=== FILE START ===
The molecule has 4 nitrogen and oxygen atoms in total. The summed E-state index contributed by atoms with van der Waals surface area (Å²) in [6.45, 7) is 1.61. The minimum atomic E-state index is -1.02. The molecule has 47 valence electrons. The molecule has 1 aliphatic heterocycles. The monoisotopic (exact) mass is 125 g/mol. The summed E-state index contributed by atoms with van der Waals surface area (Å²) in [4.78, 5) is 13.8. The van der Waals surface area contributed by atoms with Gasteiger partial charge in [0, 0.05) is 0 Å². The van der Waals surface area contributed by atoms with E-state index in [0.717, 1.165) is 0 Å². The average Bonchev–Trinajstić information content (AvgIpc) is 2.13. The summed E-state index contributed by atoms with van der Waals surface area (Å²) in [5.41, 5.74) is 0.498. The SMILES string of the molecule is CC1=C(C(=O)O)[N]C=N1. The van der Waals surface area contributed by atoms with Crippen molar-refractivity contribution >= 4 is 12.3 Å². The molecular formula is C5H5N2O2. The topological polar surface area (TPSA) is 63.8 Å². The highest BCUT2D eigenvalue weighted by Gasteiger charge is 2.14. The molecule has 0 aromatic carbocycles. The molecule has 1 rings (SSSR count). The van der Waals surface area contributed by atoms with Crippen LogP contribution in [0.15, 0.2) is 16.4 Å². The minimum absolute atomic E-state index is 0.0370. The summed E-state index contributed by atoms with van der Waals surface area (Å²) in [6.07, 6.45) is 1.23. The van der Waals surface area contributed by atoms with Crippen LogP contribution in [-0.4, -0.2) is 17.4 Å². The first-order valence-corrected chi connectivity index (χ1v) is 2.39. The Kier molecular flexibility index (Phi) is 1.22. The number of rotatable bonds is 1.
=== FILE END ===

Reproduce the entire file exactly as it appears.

The molecule has 4 nitrogen and oxygen atoms in total. The summed E-state index contributed by atoms with van der Waals surface area (Å²) in [6.45, 7) is 1.61. The minimum atomic E-state index is -1.02. The molecule has 47 valence electrons. The molecule has 1 aliphatic heterocycles. The monoisotopic (exact) mass is 125 g/mol. The summed E-state index contributed by atoms with van der Waals surface area (Å²) in [4.78, 5) is 13.8. The van der Waals surface area contributed by atoms with Gasteiger partial charge in [0, 0.05) is 0 Å². The van der Waals surface area contributed by atoms with E-state index in [0.717, 1.165) is 0 Å². The average Bonchev–Trinajstić information content (AvgIpc) is 2.13. The summed E-state index contributed by atoms with van der Waals surface area (Å²) in [5.41, 5.74) is 0.498. The SMILES string of the molecule is CC1=C(C(=O)O)[N]C=N1. The van der Waals surface area contributed by atoms with Crippen molar-refractivity contribution >= 4 is 12.3 Å². The molecular formula is C5H5N2O2. The topological polar surface area (TPSA) is 63.8 Å². The highest BCUT2D eigenvalue weighted by Gasteiger charge is 2.14. The molecule has 0 aromatic carbocycles. The molecule has 1 rings (SSSR count). The van der Waals surface area contributed by atoms with Crippen LogP contribution in [0.15, 0.2) is 16.4 Å². The minimum absolute atomic E-state index is 0.0370. The summed E-state index contributed by atoms with van der Waals surface area (Å²) in [6.07, 6.45) is 1.23. The van der Waals surface area contributed by atoms with Crippen LogP contribution in [-0.4, -0.2) is 17.4 Å². The first-order valence-corrected chi connectivity index (χ1v) is 2.39. The Kier molecular flexibility index (Phi) is 1.22. The number of rotatable bonds is 1.